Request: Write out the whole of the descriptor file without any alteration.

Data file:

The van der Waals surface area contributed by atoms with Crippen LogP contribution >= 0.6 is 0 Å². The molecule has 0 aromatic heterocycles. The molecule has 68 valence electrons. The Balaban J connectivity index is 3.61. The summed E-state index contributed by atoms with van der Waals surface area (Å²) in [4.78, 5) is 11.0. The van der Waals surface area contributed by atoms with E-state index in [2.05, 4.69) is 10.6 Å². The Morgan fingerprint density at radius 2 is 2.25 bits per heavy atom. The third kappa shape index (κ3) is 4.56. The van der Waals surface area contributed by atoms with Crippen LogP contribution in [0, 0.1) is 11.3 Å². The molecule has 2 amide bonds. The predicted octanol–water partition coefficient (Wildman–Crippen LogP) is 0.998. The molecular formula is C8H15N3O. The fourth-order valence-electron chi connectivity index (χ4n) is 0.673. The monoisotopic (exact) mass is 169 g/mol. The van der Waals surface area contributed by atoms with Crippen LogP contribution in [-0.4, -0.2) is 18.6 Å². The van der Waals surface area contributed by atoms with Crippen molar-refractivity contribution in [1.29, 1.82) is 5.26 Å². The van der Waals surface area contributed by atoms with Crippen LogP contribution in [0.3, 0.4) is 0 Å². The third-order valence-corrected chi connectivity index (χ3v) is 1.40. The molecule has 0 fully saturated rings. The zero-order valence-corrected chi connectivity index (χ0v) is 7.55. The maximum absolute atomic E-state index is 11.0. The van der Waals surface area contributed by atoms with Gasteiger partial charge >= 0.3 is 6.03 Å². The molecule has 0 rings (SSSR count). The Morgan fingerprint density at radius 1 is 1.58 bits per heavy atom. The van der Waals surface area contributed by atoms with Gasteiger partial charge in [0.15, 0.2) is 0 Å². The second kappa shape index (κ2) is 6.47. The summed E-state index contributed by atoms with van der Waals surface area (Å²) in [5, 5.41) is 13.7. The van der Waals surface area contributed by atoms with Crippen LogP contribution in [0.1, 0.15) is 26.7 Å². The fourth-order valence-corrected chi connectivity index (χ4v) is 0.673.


The van der Waals surface area contributed by atoms with Crippen LogP contribution >= 0.6 is 0 Å². The molecule has 0 aromatic heterocycles. The molecule has 68 valence electrons. The Balaban J connectivity index is 3.61. The summed E-state index contributed by atoms with van der Waals surface area (Å²) in [4.78, 5) is 11.0. The van der Waals surface area contributed by atoms with E-state index in [2.05, 4.69) is 10.6 Å². The Morgan fingerprint density at radius 2 is 2.25 bits per heavy atom. The third kappa shape index (κ3) is 4.56. The van der Waals surface area contributed by atoms with Crippen LogP contribution in [0, 0.1) is 11.3 Å². The molecule has 2 amide bonds. The predicted octanol–water partition coefficient (Wildman–Crippen LogP) is 0.998. The molecular formula is C8H15N3O. The fourth-order valence-electron chi connectivity index (χ4n) is 0.673. The monoisotopic (exact) mass is 169 g/mol. The van der Waals surface area contributed by atoms with Crippen LogP contribution in [-0.4, -0.2) is 18.6 Å². The van der Waals surface area contributed by atoms with Crippen molar-refractivity contribution in [1.29, 1.82) is 5.26 Å². The van der Waals surface area contributed by atoms with Crippen LogP contribution in [0.3, 0.4) is 0 Å². The third-order valence-corrected chi connectivity index (χ3v) is 1.40. The molecule has 0 fully saturated rings. The zero-order valence-corrected chi connectivity index (χ0v) is 7.55. The maximum absolute atomic E-state index is 11.0. The van der Waals surface area contributed by atoms with Gasteiger partial charge >= 0.3 is 6.03 Å². The molecule has 0 rings (SSSR count). The Morgan fingerprint density at radius 1 is 1.58 bits per heavy atom. The van der Waals surface area contributed by atoms with Gasteiger partial charge in [0.15, 0.2) is 0 Å². The second kappa shape index (κ2) is 6.47. The summed E-state index contributed by atoms with van der Waals surface area (Å²) in [5, 5.41) is 13.7. The van der Waals surface area contributed by atoms with Crippen LogP contribution in [0.1, 0.15) is 26.7 Å². The fourth-order valence-corrected chi connectivity index (χ4v) is 0.673.